In a southern state like Virginia, playing ice hockey takes perseverance.

The state's relatively mild weather means players must use indoor skating rinks and ice time is limited and expensive to rent.

But such limitations don't daunt hundreds of Northern Virginia ice hockey players. At 5 a.m. on any given morning, in fact, it would not be unusual to find groggy-eyed kids spinning and turning on the slippery stuff at one of Fairfax County's two indoor rinks -- Fairfax Skating Arena and Mount Vernon Sports Complex.

Most of the ice hockey action for Northern Virginia young people centers on the Fairfax and Mount Vernon Hockey clubs -- there are no high school ice hockey teams in Virginia. The clubs provide more than 300 players younger than 8 and as old as 19 playing time and instruction. The teams are part of the Capital Beltway Hockey League, which includes more than 2,000 players on 11 teams from the Washington metropolitan area, Maryland and York, Pa.

These teams play an average of 40 games a season, beginning in mid-September and ending in March. All the clubs in the league have at least one team in each of six age divisions, beginning with the Mites (9 and under) and progressing to the Juniors (17- to 19-year-olds).

The idea behind the Mount Vernon program, according to Susan Scott, the club's president, "is to provide an activity for kids to have fun and to learn a sport and to compete at it. The competition is last. We try to teach them a skill and sportsmanship."

"The kids here have to view this as a recreation, a thing to do, not a feeder to the pros," said Robert Kelleter, 45, president of the Fairfax Hockey Club, which formed in 1972. "Even if there is a success, that's one in a million. When they get to the age when they realize that, it becomes just a recreation sport . . . what they basically hope for is to play Division II or III up north (these are college athletic programs which are less competitive than Division I teams and are not allowed to grant scholarships for sports).

But for those who want to make hockey a professional career, the fact that there are no high school teams makes their chances slim because high school programs bring increased competition, everyday practice and higher visibility to college scouts.

"The odds aren't good for an area hockey player to make a Division I team even if you are a good athlete," Kelleter said. "Those athletes are in the proven sports in the area, like baseball, basketball, football. For the most part, the super-athletes do not play hockey."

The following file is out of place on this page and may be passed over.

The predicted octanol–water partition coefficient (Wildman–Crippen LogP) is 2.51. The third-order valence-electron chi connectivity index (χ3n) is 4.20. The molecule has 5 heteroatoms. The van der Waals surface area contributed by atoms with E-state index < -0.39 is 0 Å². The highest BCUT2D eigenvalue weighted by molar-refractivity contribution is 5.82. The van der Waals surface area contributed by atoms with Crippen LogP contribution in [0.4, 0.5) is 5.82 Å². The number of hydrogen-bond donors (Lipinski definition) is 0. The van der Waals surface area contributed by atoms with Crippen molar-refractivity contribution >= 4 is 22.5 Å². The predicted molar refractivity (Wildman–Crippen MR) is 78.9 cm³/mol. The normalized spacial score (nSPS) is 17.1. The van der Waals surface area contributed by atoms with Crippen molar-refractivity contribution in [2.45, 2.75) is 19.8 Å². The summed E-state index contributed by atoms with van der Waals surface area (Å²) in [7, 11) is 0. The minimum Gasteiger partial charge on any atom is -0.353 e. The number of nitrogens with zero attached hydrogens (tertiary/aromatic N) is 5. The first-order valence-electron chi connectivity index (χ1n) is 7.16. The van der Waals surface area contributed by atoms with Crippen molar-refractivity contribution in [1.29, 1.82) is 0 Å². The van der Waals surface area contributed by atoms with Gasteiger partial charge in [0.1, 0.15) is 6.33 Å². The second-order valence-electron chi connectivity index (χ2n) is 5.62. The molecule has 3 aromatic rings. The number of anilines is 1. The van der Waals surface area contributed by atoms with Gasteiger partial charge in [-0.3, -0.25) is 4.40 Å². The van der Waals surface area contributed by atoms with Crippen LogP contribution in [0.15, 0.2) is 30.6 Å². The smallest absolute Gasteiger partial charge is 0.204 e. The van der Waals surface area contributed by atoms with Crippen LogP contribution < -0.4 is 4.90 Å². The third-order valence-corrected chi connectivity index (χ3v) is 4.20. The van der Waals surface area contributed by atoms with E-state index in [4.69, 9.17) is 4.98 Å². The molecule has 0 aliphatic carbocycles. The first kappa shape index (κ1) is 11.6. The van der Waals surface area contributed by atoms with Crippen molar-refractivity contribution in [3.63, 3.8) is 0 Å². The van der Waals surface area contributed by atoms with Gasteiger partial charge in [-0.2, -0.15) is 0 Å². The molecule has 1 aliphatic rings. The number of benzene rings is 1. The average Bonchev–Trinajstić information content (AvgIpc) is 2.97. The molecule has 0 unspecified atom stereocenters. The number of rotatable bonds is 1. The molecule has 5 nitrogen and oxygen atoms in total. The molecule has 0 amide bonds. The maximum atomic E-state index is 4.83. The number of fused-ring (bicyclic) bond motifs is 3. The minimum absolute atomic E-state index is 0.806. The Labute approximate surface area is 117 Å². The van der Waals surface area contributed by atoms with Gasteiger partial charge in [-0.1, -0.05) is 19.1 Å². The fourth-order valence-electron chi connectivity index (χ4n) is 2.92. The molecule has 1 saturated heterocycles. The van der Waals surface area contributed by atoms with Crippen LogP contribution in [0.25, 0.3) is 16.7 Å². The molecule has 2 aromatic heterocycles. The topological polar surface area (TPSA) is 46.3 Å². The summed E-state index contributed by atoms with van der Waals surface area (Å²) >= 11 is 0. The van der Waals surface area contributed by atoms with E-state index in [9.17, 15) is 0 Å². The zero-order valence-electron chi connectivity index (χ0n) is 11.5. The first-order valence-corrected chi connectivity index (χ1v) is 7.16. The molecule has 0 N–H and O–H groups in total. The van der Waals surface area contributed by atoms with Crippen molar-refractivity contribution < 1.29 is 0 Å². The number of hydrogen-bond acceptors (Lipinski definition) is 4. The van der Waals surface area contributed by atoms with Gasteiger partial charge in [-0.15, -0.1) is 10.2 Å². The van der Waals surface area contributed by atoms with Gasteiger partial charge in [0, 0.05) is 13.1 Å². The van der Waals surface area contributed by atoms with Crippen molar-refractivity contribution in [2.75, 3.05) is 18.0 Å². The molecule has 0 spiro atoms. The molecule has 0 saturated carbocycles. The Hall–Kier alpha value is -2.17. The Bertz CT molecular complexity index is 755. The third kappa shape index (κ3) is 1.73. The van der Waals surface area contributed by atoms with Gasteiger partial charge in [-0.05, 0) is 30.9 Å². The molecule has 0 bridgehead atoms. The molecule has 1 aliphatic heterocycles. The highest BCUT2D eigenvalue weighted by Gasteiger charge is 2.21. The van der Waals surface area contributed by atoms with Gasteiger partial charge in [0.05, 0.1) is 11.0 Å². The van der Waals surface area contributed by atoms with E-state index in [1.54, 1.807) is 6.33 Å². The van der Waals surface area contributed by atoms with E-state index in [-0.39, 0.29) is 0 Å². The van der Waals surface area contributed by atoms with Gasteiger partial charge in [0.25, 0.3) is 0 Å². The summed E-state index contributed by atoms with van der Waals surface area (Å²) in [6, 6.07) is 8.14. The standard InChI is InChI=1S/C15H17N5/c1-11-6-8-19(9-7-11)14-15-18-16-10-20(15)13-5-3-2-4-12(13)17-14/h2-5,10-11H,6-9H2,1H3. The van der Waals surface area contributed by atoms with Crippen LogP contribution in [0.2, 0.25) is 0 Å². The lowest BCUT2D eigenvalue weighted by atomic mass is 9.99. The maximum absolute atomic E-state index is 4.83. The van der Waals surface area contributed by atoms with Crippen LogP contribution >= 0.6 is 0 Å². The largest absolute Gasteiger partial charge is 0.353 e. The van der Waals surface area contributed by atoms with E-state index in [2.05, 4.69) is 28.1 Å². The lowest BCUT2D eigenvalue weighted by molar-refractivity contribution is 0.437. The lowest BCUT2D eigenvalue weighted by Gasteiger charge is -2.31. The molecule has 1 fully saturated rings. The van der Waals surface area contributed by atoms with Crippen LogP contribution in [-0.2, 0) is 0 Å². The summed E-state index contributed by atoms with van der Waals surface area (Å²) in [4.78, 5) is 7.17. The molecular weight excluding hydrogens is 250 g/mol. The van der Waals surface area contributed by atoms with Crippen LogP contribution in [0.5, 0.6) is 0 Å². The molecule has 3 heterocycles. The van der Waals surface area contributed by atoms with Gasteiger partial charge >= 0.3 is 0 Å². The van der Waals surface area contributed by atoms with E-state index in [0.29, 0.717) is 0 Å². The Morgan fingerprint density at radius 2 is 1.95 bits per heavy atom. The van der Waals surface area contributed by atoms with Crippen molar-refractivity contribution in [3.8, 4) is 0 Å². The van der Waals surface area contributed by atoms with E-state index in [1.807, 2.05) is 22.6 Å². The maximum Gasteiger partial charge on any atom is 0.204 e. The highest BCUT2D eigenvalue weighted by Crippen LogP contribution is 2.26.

Then what drives these youths to practice in the early morning hours and late into the night when, for most of the players, the closest they will get to playing in the National Hockey League is the Beltway league playoffs at Capital Centre?

"Most of the people on my team moved here from up north, like Canada or up north in the U.S. , and we just want to keep playing," said David Gagliano of Falls Church, who plays goalie for the Fairfax Midgets. Gagliano, 16, moved from New Jersey and has played for Fairfax for three years. "Sure we would like to play college hockey. A lot of kids could play Division II or III. Division I would be tough to make because there isn't enough ice time here."

Those who want more competition than the two clubs offer try out for the Washington Americans, a metropolitan-area all-star team. Many players from the Fairfax and Mount Vernon clubs make the team.

The Beltway league is classified by the Amateur Hockey Association as A-level league, while the Washington Americans team plays a more competitive brand of hockey called AA. Because there are no other AA teams in the area, the Americans must play their 60-70-game schedule against teams in Pennsylvania, New York and New Jersey as well as Quebec. Almost every other weekend, the players, as young as 9, travel north for games.

"It's AA hockey another level of commitment by the kids and the parents," said Scott, 35, whose 16-year-old son Douglas plays for the Mount Vernon club. "I don't know if it's good or bad. It's a good opportunity to have."

"It's think it's crazy," said Kelleter, who has sons age 19, 16, 11 who play on his club's teams. "I think the hopes of the kids that play AA are unrealistic. There was a guy who played for the Washington Americans about 10 years ago. He then played junior hockey in Canada, then played for Buffalo. The kids who are 19 in the NHL didn't play for a league like this; they played junior hockey in Canada. It's like a guy in Winnipeg hoping to play professional basketball in the U.S.

"One father has been flying his kid up north every weekend to play on a team in northern New Jersey," Kelleter continued. "Next year, he plans to move to Boston and will take a pay cut so that his kid can play high school hockey as a freshman up there."

The game costs a high-school age player about $500 a year in club dues for either Northern Virginia club, and $500 for the skates and equipment. A large part of the dues pays for ice time ($95 per team per hour at Mount Vernon and $125 at Fairfax). Each player is responsible for travel expenses.

Aside from the expense of the sport, the time and effort of the travel and the play is a high cost to pay for the players who try to beat the odds and shoot for the pros.

For those older players who don't go to Division I and don't make it to the pros but still want to shoot the puck around, ice hockey in Northern Virginia continues with adult leagues playing out of the Fairfax and Mount Vernon rinks.

"Our teams are thin on 18- to 19-year-olds because most of the kids have gone off to college," Kelleter said, "but a few go to NOVA (Northern Virginia Community College) and George Mason and stay around. They have lots of pickup groups, like basketball pickup games. That's basically their future."